Organ transplant recipients (OTR) are at increased risk of cutaneous squamous cell carcinoma, which may be related to reactivation of human papillomavirus (HPV) infections. Measurement of change in HPV antibodies after transplantation would help to explore this hypothesis. We measured antibodies to 34 HPV types on up to six occasions over 18 months in 441 OTRs from five European countries. At baseline (mean 24 days after transplantation), 80% of all OTRs were seropositive to at least one HPV type. The beta HPV genus had the highest seroprevalence (45%). For most HPV genera baseline seroprevalence peaked between 40 and 59 years old. Most OTRs retained their serostatus over time and antibody levels were stable. Seroprevalence in immunosuppressed OTRs is stable in the 18 months immediately after transplantation. Thus there is no short-term evidence that immunosuppression leads to new or reactivated skin infection with HPV sufficient to induce antibodies.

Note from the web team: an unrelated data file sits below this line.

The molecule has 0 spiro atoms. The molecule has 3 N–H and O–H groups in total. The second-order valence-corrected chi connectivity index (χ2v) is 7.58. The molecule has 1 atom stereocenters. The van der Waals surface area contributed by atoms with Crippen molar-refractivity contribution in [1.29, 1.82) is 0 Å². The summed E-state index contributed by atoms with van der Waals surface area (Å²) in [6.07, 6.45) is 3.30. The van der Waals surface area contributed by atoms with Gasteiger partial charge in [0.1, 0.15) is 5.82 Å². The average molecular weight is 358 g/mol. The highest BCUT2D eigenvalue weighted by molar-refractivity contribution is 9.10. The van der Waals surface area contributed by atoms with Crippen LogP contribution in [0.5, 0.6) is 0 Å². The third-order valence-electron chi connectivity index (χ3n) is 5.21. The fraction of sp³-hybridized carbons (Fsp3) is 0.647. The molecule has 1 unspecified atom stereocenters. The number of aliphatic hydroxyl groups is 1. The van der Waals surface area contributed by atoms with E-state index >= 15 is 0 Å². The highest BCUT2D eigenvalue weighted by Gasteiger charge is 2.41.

- Antibody stability
- Human papillomavirus
- Longitudinal study
- Organ transplanted recipients
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